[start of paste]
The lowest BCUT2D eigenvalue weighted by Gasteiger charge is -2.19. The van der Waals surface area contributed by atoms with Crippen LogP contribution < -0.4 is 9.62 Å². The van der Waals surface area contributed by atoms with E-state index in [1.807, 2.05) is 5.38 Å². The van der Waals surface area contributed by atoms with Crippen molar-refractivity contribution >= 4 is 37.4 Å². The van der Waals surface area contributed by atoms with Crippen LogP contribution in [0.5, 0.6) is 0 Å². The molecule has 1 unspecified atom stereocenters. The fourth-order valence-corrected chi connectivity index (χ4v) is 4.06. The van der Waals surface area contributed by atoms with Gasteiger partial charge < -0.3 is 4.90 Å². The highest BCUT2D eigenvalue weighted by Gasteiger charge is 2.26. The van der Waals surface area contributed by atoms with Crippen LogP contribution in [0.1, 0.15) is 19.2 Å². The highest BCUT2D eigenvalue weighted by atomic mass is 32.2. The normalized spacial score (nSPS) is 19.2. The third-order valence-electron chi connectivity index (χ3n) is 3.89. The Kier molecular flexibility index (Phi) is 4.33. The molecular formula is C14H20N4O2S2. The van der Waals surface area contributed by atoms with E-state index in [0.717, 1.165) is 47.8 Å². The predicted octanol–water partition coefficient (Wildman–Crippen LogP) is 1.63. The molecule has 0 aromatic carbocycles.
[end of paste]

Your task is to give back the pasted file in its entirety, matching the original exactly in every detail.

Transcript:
The lowest BCUT2D eigenvalue weighted by Gasteiger charge is -2.19. The van der Waals surface area contributed by atoms with Crippen LogP contribution < -0.4 is 9.62 Å². The van der Waals surface area contributed by atoms with E-state index in [1.807, 2.05) is 5.38 Å². The van der Waals surface area contributed by atoms with Crippen molar-refractivity contribution >= 4 is 37.4 Å². The van der Waals surface area contributed by atoms with Crippen LogP contribution in [0.5, 0.6) is 0 Å². The molecule has 1 unspecified atom stereocenters. The fourth-order valence-corrected chi connectivity index (χ4v) is 4.06. The van der Waals surface area contributed by atoms with Gasteiger partial charge < -0.3 is 4.90 Å². The highest BCUT2D eigenvalue weighted by Gasteiger charge is 2.26. The van der Waals surface area contributed by atoms with Crippen LogP contribution in [0.1, 0.15) is 19.2 Å². The highest BCUT2D eigenvalue weighted by atomic mass is 32.2. The normalized spacial score (nSPS) is 19.2. The third-order valence-electron chi connectivity index (χ3n) is 3.89. The Kier molecular flexibility index (Phi) is 4.33. The molecular formula is C14H20N4O2S2. The van der Waals surface area contributed by atoms with E-state index in [0.717, 1.165) is 47.8 Å². The predicted octanol–water partition coefficient (Wildman–Crippen LogP) is 1.63. The molecule has 0 aromatic carbocycles.